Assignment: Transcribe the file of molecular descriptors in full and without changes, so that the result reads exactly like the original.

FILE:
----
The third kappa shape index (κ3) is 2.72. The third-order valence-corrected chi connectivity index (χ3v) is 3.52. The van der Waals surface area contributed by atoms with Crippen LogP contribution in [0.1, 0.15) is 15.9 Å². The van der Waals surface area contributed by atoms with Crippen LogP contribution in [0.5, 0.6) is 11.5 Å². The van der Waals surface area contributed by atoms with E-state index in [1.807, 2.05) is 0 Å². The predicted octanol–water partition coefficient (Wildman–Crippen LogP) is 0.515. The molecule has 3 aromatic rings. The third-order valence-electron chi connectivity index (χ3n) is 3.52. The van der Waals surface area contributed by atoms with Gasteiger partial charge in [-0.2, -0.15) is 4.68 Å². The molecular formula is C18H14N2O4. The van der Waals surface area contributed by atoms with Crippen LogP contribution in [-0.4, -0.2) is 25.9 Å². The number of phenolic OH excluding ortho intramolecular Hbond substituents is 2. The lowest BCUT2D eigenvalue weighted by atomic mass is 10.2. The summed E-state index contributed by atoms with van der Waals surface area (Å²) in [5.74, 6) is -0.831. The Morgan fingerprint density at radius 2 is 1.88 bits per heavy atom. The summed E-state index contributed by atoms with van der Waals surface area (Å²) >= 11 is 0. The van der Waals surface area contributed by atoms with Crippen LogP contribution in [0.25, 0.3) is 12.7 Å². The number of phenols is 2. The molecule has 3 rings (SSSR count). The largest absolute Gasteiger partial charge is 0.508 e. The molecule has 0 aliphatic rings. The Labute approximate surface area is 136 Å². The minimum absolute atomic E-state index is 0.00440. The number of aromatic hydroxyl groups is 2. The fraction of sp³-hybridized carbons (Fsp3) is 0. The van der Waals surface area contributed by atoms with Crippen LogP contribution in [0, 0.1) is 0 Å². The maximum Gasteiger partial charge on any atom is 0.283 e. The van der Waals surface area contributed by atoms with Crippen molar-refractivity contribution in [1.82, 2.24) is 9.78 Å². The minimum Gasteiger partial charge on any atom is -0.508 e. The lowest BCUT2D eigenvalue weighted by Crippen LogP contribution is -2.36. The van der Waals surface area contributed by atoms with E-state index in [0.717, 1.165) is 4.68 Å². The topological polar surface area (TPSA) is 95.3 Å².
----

The third kappa shape index (κ3) is 2.72. The third-order valence-corrected chi connectivity index (χ3v) is 3.52. The van der Waals surface area contributed by atoms with Crippen LogP contribution in [0.1, 0.15) is 15.9 Å². The van der Waals surface area contributed by atoms with Crippen LogP contribution in [0.5, 0.6) is 11.5 Å². The van der Waals surface area contributed by atoms with E-state index in [1.807, 2.05) is 0 Å². The predicted octanol–water partition coefficient (Wildman–Crippen LogP) is 0.515. The molecule has 3 aromatic rings. The third-order valence-electron chi connectivity index (χ3n) is 3.52. The van der Waals surface area contributed by atoms with Gasteiger partial charge in [-0.2, -0.15) is 4.68 Å². The molecular formula is C18H14N2O4. The van der Waals surface area contributed by atoms with Crippen LogP contribution in [-0.4, -0.2) is 25.9 Å². The number of phenolic OH excluding ortho intramolecular Hbond substituents is 2. The lowest BCUT2D eigenvalue weighted by atomic mass is 10.2. The summed E-state index contributed by atoms with van der Waals surface area (Å²) in [5.74, 6) is -0.831. The Morgan fingerprint density at radius 2 is 1.88 bits per heavy atom. The summed E-state index contributed by atoms with van der Waals surface area (Å²) >= 11 is 0. The van der Waals surface area contributed by atoms with Crippen LogP contribution in [0.25, 0.3) is 12.7 Å². The number of phenols is 2. The molecule has 3 rings (SSSR count). The largest absolute Gasteiger partial charge is 0.508 e. The molecule has 0 aliphatic rings. The Labute approximate surface area is 136 Å². The minimum absolute atomic E-state index is 0.00440. The number of aromatic hydroxyl groups is 2. The fraction of sp³-hybridized carbons (Fsp3) is 0. The van der Waals surface area contributed by atoms with Crippen LogP contribution in [0, 0.1) is 0 Å². The maximum Gasteiger partial charge on any atom is 0.283 e. The van der Waals surface area contributed by atoms with Crippen molar-refractivity contribution in [1.82, 2.24) is 9.78 Å². The minimum Gasteiger partial charge on any atom is -0.508 e. The lowest BCUT2D eigenvalue weighted by Crippen LogP contribution is -2.36. The van der Waals surface area contributed by atoms with E-state index in [0.717, 1.165) is 4.68 Å². The topological polar surface area (TPSA) is 95.3 Å².